Maybe you saw it coming, even hoped for it. I didn’t. Like many people I know, I led a blissful childhood of ignorance, unaware that the adult world is hard to navigate. If my parents had issues when I was a child, I didn’t know about it; they ensured a childhood for my brothers and I that was free of responsibility. I grew up loved, happy, and naïve, and I’m thankful for it.
Still, it happened to me. My parents divorced when I was in college. It was the hardest thing I’ve ever been through, but not for the reasons people think. Being a child of divorce never ends, and that’s why I’m writing to you.
At Thanksgiving, you’ll sit by one parents side, worrying how your other parent is handling being alone. At your wedding, you’ll watch as your parents, once so in love, briefly and awkwardly say hello. Your extended family will choose sides, and you’ll watch in horror as your aunts, uncles, cousins, and grandparents hardly look at their ex-relative, their old best friend and longtime family member. They’ll offer you advice but few condolences. They won’t understand that by ignoring your parent, they’re hurting you.
You’ll feel alone. Your siblings will handle it differently, and you’ll be mad at them for it. Keep trying to understand them; they’re the only people in the world who know what you’re going through. Don’t let anger or sadness drive them away from you.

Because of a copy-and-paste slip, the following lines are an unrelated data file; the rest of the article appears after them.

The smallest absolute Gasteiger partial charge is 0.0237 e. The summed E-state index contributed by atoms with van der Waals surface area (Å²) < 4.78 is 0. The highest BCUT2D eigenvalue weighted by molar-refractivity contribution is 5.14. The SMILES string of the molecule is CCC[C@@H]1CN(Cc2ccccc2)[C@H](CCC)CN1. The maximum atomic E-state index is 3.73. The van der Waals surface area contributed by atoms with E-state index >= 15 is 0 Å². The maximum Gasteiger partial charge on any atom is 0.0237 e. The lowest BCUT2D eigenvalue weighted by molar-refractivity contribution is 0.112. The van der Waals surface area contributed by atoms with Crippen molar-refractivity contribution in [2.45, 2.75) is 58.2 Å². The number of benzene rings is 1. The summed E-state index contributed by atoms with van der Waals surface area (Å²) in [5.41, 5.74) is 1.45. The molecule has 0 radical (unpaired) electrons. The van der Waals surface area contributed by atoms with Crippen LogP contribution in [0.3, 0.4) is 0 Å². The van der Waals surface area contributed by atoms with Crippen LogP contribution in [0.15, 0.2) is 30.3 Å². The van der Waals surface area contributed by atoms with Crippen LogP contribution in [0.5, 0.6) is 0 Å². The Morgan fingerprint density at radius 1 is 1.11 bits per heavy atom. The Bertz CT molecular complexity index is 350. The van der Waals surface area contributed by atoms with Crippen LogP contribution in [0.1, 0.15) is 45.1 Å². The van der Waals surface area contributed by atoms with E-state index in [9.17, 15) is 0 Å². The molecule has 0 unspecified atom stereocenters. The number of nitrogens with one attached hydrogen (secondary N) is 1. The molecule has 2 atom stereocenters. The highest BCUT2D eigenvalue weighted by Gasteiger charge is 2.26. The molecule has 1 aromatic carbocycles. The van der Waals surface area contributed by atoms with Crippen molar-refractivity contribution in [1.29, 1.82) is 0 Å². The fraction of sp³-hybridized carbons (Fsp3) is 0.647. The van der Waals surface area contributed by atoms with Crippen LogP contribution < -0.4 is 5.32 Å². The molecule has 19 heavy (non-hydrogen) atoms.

You’ll see your mother cry. You’ll see your father cry. You’ll see your parents for who they really are: not just mom and dad, but real people with real feelings and flaws. You’ll compare them, contrast them, and feel bitter and angry. You’ll say things you regret or always regret never saying them. You’ll watch the person who raised you act like a child, and you’ll be forced to act like a parent. You may stop answering their calls for a while, just so you can refocus and take care of yourself. You’ll feel guilty, but don’t be afraid to take care of yourself.
You’ll worry about the future. You’ll worry there will be drama on your wedding day and when your kids are born.
You will have a really hard time trusting someone with your heart. After all, if your parent can hurt you, anyone can. Child of Divorce, I’m so sorry you’re going through this. People say it will get easier, that life will move on. In many ways, it won’t.
But you’ll learn a lot about yourself. You’ll realize how strong you are. You’ll think a lot, and gain some perspective on life. Maybe you’ll get closer to God, or some other spiritual guide. Maybe you won’t. That’s ok, too.
You’ll become a great listener, and after years of listening, you’ll become better at speaking up. You’ll defend your feelings time and again to your family, and eventually, you’ll become better at advocating for yourself in all walks of life. You’ll stop letting people manipulate you, and you won’t be afraid to tell people how you really feel.
Someday, you won’t be afraid of love. You’ll fall again, more hesitantly than before, but it will happen. You’ll learn to trust, and maybe you’ll get married. You’ll look at the beautiful family you’ve started, and realize that while being a child of divorce isn’t easier, you’re a better version of yourself because of it.